Recent scientific research regarding the effects of meditation on human psychology and physiology has revealed that the popular practice holds tremendous potential for natural well-being. Initially, it was believed that meditation could only change behavioral patterns and enhance emotional stability, but it has now become clear that this is only the tip of the iceberg. In fact, mediation triggers very important genetic and physiological changes in the human body.
Beyond the realm of psychology, emerging evidence shows that meditation can actually have a profound positive impact on the molecular and cellular level. According to a study published in the journal Psychoneuroendocrinology in 2011, meditation increases the production of telomerase in the human body. This enzyme is responsible for the elongation of the telomeres, the protective caps at the end of each chromosome, which tend to shorten in every cycle of replication until they reach a critical length, prohibiting further replication. The length of the telomeres is considered a reliable marker of cellular aging and levels of immune functions, and they reveal pre-existing or rapidly upcoming disease; the shorter they are, the more likely a person will be affected by a pathological condition. Telomerase is the only way for telomeres to stay long, but unfortunately, the enzyme is practically inactive in adults.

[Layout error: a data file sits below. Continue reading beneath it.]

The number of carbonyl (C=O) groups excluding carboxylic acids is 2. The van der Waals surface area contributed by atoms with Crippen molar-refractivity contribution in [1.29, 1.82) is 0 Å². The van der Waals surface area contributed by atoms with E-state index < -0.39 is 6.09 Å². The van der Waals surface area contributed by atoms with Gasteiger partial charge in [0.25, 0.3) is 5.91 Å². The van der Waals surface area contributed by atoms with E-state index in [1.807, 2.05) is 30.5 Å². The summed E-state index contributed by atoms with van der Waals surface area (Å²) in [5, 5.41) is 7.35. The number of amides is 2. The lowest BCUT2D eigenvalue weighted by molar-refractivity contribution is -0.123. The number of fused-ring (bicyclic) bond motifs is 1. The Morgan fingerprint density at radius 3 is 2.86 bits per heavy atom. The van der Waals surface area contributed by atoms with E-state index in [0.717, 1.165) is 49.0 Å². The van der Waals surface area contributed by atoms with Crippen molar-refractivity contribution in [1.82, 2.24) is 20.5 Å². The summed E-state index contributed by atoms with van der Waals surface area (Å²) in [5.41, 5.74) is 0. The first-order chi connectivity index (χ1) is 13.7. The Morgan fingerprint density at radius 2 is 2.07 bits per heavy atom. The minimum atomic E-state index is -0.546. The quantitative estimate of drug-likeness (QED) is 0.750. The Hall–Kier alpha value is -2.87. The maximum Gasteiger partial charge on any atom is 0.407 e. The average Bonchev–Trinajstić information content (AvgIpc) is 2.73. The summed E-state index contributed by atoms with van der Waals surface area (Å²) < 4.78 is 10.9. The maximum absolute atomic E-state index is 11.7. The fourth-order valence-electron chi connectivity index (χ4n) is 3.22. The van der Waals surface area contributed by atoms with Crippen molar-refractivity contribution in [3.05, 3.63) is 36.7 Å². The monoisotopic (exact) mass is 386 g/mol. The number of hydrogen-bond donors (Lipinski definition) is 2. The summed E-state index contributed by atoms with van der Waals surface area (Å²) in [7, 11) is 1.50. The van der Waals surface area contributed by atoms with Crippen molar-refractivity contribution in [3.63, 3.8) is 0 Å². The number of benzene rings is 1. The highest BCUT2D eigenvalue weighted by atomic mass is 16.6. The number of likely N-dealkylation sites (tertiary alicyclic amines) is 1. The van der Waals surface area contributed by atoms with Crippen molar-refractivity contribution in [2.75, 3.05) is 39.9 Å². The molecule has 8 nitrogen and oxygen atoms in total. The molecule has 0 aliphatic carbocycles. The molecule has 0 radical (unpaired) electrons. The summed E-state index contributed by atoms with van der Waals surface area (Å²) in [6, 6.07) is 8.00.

Luckily, telomeres’ lengths respond well to lifestyle changes, such as a healthy diet and moderate exercise, and according to the novel study, meditation and mindfulness practices now form another way to boost natural health at the genetic level. After 30 days of intensive meditation training, the participants of the above study showed increased levels of telomerase, which is believed to directly affect telomere length and the functions of the immune system.
Meditation changes gene expression
Another key finding in meditation research comes from a soon-to-be-published collaborative effort between scientists in France, Spain and Wisconsin, USA, which shows that meditators experience real genetic changes. The scientists measured the differences in actual gene expression in two groups of participants, those who meditated intensely for just one day and those who didn’t.
The study showed that meditation altered the expression of a variety of genes, most of which are implicated in disease and immunological responses. Among the genes investigated are current targets of analgesic or anti-inflammatory drugs, which means that meditation can alter levels of pain and alleviate inflammation in a very measurable manner. Apart from turning off genes that promote inflammation, meditation also regulated the functions of genes that allow people to handle anxiety and stress better, due to faster recovery from cortisol, also known as the stress hormone.
Source: Atlanta BlackStar